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Ted Williams Condition Said Fair

Updated:
GAINESVILLE, Fla. (AP) — Ted Williams was hospitalized in fair condition Saturday, reportedly with congestive heart failure.

But, in an interview published in Sunday's editions of The Boston Globe, the 82-year-old Hall of Famer said he couldn't understand what all the fuss was about .

``I'm pretty good,'' Williams told the newspaper from his room at the University of Florida's Shands Hospital. ``I don't know where everybody's getting the news that I'm at death's door.''

The Boston Globe reported Saturday that the former Boston Red Sox slugger was admitted Monday with congestive heart failure. Hospital spokeswoman Mary Bechtel confirmed the report Saturday, but declined to provide additional information at the request of Williams' family.

The newspaper said that Williams' care is being supervised by cardiologist Rick Kerensky, and other cardiac specialists have also been consulted. Doctors are strongly considering implanting a pacemaker to control his heart rate, and a decision is expected early this week.

``I really don't need it,'' Williams said. ``But I'll do whatever they want me to do.''

Williams told the newspaper he is resting comfortably, with family and friends by his side, at the medical center which is about an hour from his home in Hernando.

``I'm not in any pain,'' Williams said. ``I've got my son and my daughter here and my future in-laws. I just ate a hamburger.''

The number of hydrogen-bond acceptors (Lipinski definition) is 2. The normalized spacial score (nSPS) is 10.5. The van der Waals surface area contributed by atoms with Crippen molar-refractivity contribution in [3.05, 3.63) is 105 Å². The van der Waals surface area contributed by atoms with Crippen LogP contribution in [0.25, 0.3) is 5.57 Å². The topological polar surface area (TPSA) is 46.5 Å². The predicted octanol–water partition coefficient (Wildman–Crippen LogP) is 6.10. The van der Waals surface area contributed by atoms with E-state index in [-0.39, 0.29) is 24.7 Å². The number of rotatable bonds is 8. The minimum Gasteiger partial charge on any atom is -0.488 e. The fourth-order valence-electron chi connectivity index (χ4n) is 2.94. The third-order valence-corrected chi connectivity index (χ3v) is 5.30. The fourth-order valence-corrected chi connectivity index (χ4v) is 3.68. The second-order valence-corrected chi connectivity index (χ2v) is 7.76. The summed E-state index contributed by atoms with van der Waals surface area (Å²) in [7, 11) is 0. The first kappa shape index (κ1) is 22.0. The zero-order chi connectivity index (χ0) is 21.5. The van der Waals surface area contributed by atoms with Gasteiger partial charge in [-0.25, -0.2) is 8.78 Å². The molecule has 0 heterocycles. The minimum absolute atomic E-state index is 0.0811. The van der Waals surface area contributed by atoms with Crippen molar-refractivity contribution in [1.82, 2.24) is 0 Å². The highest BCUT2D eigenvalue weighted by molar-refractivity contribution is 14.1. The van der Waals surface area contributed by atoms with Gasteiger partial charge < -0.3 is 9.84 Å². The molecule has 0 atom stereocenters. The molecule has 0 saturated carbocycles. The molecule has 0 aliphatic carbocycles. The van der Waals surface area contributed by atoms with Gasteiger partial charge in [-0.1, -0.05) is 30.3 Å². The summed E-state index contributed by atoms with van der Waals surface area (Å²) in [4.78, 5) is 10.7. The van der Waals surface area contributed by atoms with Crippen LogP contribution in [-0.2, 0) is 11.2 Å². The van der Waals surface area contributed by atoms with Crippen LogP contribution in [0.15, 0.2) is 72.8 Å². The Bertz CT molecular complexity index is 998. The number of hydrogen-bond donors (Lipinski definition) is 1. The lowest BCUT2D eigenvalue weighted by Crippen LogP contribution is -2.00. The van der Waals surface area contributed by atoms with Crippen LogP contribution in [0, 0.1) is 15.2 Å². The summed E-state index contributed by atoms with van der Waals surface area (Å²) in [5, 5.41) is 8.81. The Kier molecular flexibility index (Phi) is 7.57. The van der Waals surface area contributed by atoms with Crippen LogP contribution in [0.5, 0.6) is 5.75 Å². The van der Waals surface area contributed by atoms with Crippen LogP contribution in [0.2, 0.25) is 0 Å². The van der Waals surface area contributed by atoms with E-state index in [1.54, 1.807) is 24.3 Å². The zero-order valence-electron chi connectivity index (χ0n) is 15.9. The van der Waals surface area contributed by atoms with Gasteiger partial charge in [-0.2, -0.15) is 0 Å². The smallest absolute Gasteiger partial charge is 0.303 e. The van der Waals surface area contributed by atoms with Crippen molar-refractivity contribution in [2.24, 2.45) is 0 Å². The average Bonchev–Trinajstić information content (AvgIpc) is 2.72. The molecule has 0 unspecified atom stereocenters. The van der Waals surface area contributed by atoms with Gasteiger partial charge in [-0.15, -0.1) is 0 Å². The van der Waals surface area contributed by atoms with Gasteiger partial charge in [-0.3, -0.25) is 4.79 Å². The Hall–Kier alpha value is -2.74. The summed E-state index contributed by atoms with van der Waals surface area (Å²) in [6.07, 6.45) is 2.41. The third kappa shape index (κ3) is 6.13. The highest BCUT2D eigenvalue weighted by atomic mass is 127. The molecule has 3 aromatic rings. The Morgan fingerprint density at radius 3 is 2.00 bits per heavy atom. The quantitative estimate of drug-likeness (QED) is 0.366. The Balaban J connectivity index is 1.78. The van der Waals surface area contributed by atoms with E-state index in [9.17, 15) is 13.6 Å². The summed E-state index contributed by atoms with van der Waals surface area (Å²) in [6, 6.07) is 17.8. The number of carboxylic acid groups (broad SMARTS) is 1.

Williams also said he is looking forward to voting in Tuesday's presidential elections.

``Who do you think is going to win?'' Williams asked. ``I'm going to vote, don't you worry about that. It's the most important thing going on in the world right now.''

Red Sox general manager Dan Duquette said the team is following Williams' condition closely and has been in contact with the hospital. Williams spent all of his 19 years in the majors with the Red Sox.

``We're hopeful he has a speedy recovery,'' Duquette said. ``We've invited him to spring training and we're hopeful he can participate in the 100th anniversary of the Red Sox.''

Williams had two strokes in the 1990s, the last one in 1994. His vision was considerably impaired by the strokes and he has had an increased heart rate and high blood pressure in recent years. He had difficulty breathing three months ago and was treated at the same hospital.

Considered by many to be one of the game's greatest hitters, Williams was the last major leaguer to hit .400. He batted .406 in 1941.

He appeared at Fenway Park in the summer of 1999 when he threw out the ceremonial first pitch at the All-Star Game.
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